Q. You hit on geoengineering in the book. People ask me all the time about this and I direct them to an article by Dr. David Suzuki, which I think takes a common-sense approach to the topic. What is your take?
A. Yes, well David is a personal hero of mine. I remember watching him early on in my scientific career and saying to myself, "I hope that someday I can be anywhere near the science communicator that he is.” David, unsurprisingly, hits the nail on the head (and his take is similar to what we say in the book). Geoengineering is to often these days used as a crutch for not doing the hard but necessary work of solving this problem the safe way, i.e. reducing our carbon emissions.
Q. If you could control the outcome of the climate talks in Paris, what would the final agreement look like?
A. Hah—some of my critics, ironically, do seem to think I have that sort of power. Alas, I do not. But nonetheless, I would insist, first and foremost, that the discussions accept as a starting point what the science has to say, i.e. that climate change is real, caused by human activity and already a threat. There are still some heads of state who deny the overwhelming scientific evidence, and who use that denial as an excuse for bad faith negotiation. In order to obtain an agreement with teeth in it—an agreement that really has the potential to lead to the substantial necessary reductions in carbon emissions—we must have good faith participation from all parties. We must accept that the problem exists and that the time to solve it is now. I would urge other heads of state to take, as a template, the historic agreement for substantial reductions in carbon emissions already reached last year by the world’s two largest emitters—China and the U.S. It provides a blueprint for what a global agreement that takes account the needs and interest of both developing and industrial nations would look like.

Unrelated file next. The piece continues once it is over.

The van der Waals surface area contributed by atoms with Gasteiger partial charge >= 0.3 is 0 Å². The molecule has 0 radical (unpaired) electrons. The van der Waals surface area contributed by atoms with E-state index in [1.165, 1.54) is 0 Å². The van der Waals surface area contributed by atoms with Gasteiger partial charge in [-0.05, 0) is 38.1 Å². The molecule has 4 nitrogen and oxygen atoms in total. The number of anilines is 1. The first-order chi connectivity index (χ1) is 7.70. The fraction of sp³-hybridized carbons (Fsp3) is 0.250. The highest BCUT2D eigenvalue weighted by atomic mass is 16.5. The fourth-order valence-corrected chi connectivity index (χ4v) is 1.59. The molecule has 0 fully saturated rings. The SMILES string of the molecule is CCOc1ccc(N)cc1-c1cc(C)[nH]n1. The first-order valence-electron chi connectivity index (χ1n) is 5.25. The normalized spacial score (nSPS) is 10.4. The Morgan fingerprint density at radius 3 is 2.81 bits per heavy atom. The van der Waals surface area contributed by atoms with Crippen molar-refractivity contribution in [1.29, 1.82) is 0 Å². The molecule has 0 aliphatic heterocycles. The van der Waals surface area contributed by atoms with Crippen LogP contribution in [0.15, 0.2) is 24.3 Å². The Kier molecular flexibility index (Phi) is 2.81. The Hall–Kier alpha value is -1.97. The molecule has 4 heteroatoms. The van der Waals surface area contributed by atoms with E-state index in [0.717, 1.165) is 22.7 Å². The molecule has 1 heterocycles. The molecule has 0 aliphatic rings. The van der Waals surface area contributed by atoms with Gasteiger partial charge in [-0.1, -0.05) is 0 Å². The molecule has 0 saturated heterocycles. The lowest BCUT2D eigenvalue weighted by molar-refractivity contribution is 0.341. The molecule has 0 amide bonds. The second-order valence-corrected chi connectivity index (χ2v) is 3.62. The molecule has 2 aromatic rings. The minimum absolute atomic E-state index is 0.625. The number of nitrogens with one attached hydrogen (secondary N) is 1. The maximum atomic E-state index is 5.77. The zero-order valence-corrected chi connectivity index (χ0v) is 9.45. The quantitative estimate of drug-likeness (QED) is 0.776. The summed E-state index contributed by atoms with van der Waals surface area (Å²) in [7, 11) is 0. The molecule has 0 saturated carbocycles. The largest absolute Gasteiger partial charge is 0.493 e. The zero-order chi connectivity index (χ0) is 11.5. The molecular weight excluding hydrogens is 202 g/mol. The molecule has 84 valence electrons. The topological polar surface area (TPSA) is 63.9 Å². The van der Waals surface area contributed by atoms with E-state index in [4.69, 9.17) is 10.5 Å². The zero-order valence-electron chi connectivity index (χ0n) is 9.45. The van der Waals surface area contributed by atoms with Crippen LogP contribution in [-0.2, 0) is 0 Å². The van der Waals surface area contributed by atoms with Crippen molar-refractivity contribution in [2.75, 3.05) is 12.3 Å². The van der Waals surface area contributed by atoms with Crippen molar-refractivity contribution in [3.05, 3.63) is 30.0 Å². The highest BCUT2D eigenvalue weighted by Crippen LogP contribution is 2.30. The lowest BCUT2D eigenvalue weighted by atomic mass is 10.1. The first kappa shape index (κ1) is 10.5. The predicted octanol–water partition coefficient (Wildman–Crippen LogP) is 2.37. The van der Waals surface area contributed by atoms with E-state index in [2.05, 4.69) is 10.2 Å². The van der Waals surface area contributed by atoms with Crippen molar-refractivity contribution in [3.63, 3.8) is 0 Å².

Q. What are the top three takeaways you want readers to get from your book?
A. 1. Climate change is real, caused by human activity and already a threat.
2. The threat will get much worse if we don’t act on the problem.
3. Solutions to the problem are available NOW in the form of renewable energy and policies to incentivize a shift away from fossil fuel energy. There is no excuse for further delays in action.